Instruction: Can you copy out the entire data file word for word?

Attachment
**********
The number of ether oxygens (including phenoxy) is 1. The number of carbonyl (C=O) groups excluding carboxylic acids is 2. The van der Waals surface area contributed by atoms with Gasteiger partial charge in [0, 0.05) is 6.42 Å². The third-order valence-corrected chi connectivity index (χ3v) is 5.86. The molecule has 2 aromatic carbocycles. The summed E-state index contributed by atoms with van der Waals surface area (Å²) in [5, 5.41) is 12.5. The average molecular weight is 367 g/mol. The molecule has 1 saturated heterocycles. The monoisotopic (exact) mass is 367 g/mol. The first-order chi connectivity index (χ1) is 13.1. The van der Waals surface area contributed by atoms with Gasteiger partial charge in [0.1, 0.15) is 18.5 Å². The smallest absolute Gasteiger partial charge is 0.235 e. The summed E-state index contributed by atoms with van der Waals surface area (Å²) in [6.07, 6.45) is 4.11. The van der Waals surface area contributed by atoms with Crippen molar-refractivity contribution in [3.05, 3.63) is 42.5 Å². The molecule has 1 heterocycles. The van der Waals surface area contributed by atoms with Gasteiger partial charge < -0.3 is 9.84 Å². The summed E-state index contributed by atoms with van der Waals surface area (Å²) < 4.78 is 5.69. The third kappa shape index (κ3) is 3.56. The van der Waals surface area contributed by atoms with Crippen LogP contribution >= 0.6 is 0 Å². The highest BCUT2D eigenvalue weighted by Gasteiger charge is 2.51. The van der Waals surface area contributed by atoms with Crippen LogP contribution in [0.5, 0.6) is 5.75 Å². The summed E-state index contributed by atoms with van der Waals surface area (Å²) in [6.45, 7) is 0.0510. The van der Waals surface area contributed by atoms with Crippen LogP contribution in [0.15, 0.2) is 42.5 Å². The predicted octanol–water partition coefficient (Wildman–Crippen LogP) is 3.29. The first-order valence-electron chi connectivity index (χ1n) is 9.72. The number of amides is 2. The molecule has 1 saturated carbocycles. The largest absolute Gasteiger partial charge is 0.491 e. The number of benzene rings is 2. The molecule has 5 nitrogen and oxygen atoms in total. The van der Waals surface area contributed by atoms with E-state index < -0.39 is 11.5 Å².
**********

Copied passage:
The number of ether oxygens (including phenoxy) is 1. The number of carbonyl (C=O) groups excluding carboxylic acids is 2. The van der Waals surface area contributed by atoms with Gasteiger partial charge in [0, 0.05) is 6.42 Å². The third-order valence-corrected chi connectivity index (χ3v) is 5.86. The molecule has 2 aromatic carbocycles. The summed E-state index contributed by atoms with van der Waals surface area (Å²) in [5, 5.41) is 12.5. The average molecular weight is 367 g/mol. The molecule has 1 saturated heterocycles. The monoisotopic (exact) mass is 367 g/mol. The first-order chi connectivity index (χ1) is 13.1. The van der Waals surface area contributed by atoms with Gasteiger partial charge in [0.1, 0.15) is 18.5 Å². The smallest absolute Gasteiger partial charge is 0.235 e. The summed E-state index contributed by atoms with van der Waals surface area (Å²) in [6.07, 6.45) is 4.11. The van der Waals surface area contributed by atoms with Crippen molar-refractivity contribution in [3.05, 3.63) is 42.5 Å². The molecule has 1 heterocycles. The van der Waals surface area contributed by atoms with Gasteiger partial charge < -0.3 is 9.84 Å². The summed E-state index contributed by atoms with van der Waals surface area (Å²) < 4.78 is 5.69. The third kappa shape index (κ3) is 3.56. The van der Waals surface area contributed by atoms with Crippen LogP contribution >= 0.6 is 0 Å². The highest BCUT2D eigenvalue weighted by Gasteiger charge is 2.51. The van der Waals surface area contributed by atoms with Crippen LogP contribution in [0.5, 0.6) is 5.75 Å². The summed E-state index contributed by atoms with van der Waals surface area (Å²) in [6.45, 7) is 0.0510. The van der Waals surface area contributed by atoms with Crippen LogP contribution in [0.15, 0.2) is 42.5 Å². The predicted octanol–water partition coefficient (Wildman–Crippen LogP) is 3.29. The first-order valence-electron chi connectivity index (χ1n) is 9.72. The number of amides is 2. The molecule has 1 saturated carbocycles. The largest absolute Gasteiger partial charge is 0.491 e. The number of benzene rings is 2. The molecule has 5 nitrogen and oxygen atoms in total. The van der Waals surface area contributed by atoms with E-state index < -0.39 is 11.5 Å².